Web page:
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    I agree with all of the comments. As a gun owner with no children, in a very "nice" neighborhood I never even had the thought cross my mind that I would have guns stolen. When it did happen I was treated like the criminal by my local police. They couldn't fathom that I didn't have a safe and now those cop killing devises where out on the streets.

    Never once did the police make negative remarks towards the thiefs only me for not "properly" securing my firearms. Since when is inside my locked house not properly secure. It still makes my blood boil.

    I now have a 700lb safe.
     
  19. NavyLCDR

    NavyLCDR member

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    I'm curious...there a couple of posters who mention "if the door was locked"....

    Why is it necessary for me to take any steps in order to prevent the criminal act? Is it any less of a crime to enter my home or my car and steal an object if the doors were unlocked?

    (I do lock my doors, btw). "Well, sir, you did not take 'reasonable precautions' to prevent that burglar from entering your home." Really?
     
  20. scythefwd

    scythefwd Member

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    I already do more than they would require for gun storage. My view is this though.. I have toddlers and light triggers.. if they found a loaded gun (only good gun is a loaded one) and popped off a round, it would very much be my fault. Yes, they should know, but they dont always listen. Should you be requried to if you dont have those concerns.. of course not. There isnt a commercial safe that I cant get into in a matter of 20-30 minutes if I'm left alone with it.. ok, maybe a few but nothing under 2k for the most part. There may be a rare exception. Most safes I can cut in half in about 5-10 minutes... As long as you have powertools, no safe is really SAFE anyways.
     
  21. Midwest

    Midwest Member

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    Correct and this is what Australian gun owners have to deal with 'random inspections'....

    https://www.police.vic.gov.au/content.asp?Document_ID=34446#storage

    "What are the storage requirements for a firearm licence?
    There are specific storage requirements for each category of firearm licence. These storage requirements must be met in order for an individual to possess a firearm. Divisional Firearm Officers will check that you are storing your firearm(s) correctly both when you obtain a firearm for the first time and whenever you change your storage address. They may also conduct random inspections from time to time.

    Each licence application form contains information about the storage requirements for that particular category and type of licence. For more information, you should contact your local DFO or see schedule 4 of the Firearms Act."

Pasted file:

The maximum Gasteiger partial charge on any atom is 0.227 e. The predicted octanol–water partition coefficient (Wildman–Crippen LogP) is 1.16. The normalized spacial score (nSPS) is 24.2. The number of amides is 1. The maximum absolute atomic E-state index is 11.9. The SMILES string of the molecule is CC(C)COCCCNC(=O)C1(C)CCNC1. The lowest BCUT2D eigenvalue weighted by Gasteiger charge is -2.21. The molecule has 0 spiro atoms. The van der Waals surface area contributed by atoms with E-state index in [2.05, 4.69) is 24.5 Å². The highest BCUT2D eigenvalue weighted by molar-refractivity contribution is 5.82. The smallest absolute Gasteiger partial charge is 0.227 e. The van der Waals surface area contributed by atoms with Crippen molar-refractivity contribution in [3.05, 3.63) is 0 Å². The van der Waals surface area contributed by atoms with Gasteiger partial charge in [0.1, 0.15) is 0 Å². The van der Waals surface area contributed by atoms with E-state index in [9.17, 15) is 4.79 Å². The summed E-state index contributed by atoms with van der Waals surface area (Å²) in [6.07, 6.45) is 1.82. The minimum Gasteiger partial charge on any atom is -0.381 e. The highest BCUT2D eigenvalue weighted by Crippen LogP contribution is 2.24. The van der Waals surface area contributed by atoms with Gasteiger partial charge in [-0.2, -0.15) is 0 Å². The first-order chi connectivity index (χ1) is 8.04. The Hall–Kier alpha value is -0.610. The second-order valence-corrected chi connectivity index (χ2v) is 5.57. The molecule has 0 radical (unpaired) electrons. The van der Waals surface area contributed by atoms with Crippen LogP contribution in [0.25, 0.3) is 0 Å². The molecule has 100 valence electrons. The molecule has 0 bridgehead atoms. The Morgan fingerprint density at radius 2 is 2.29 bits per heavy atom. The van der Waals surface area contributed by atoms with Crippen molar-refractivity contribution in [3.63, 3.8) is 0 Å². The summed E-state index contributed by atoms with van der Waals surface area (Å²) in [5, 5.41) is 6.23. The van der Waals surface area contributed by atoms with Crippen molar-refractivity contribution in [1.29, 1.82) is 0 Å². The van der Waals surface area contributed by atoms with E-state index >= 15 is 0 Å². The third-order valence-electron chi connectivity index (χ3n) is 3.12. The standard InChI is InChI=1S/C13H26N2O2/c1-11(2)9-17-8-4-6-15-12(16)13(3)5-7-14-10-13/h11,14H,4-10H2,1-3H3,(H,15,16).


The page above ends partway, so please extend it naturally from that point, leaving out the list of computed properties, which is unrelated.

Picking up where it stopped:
And this is what UK gun owners have to deal with

    http://www.telegraph.co.uk/sport/9446474/UK-gun-owners.html


    "Finally, your home, and the secure cabinet where you store your guns, has to be inspected by the police and a face-to-face interview is arranged with a Firearms Liaison Officer (FLO), known as “looking in the eye”. It is the licence-holder’s duty to ensure that nobody else has access to their gun cabinet."


    The gun safe has to be bolted to a brick wall!

    http://www.devon-cornwall.police.uk/OnlineServices/ApplyFirearmsCertificate/Pages/Security.aspx#null

    "However, the Chief Constable needs to be satisfied that they can be stored safety before granting a certificate. Therefore the following conditions must be met:

    "All shotguns and firearms must be kept in bona fide gun cabinets. Cabinets must be located in the main building of the house and not in a garage or outbuilding. The cabinets must be rawl-bolted to a solid brick wall and out of sight of casual callers. Section 1 ammunition must be stored securely and separately from section 1 weapons"


    This says that a new law in Canada allows for 'inspections'

    http://www.davekopel.com/2a/Mags/hidden-agenda-behind-gun-storage.htm

    "Canada's newest gun law, which goes into effect next year, gives the police the authority to "inspect" private homes to ensure that gun storage laws are being complied with."


    If we are not careful we could end up like Australia and or the U.K.
    .
     
    Last edited: Feb 26, 2014
  22. Godsgunman

    Godsgunman Member

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    Coming at this from a different angle, if the anti's want the firearm "properly secured" then I think we can use that to our favor. There's no better security than my firearm being on my person anywhere and everywhere. Being in complete control of my firearm at all times, sounds like a very good "compromise" don't you think? We just need to learn to play the game ;)
     
  23. SFsc616171

    SFsc616171 Member

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    I am a hermit. I have no siblings and their seed, nor any of my own. I secure the firearm by having it within reach, to protect my own security, life and limb, at my beck and call, 24/7/365. My "corridors of fire" are limited by the 1970's structural design of my abode, as are the "corridors of entry", both physical and planned for. To have me "secure my firearm", would disarm me both in my abode, and out and away from my abode.

    My life is mine, to make aggressors pay dearly for their folly of taking from me, or for me to fritter it away by succumbing to dalliances by others that cannot physically live my life, in their attempts to rule over me, without my consent.
     
  24. AlexanderA

    AlexanderA Member

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    Mandatory secure storage of guns (and the police inspections that go along with that) violate both the 2nd and the 4th Amendments. The lawyers would have a field day attacking this in the courts.

    This is something that seems "reasonable" on its face, but is quite tyrannical in its application. I'm not prepared to have the Gestapo barging into my home whenever they feel like it.
     
  25. Outlaw Man

    Outlaw Man Member

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    Like someone else said, when will we* learn it has nothing to do with keeping people from getting hurt?

    *by "we" I mean society. Those if us on here are well aware of the real impetus.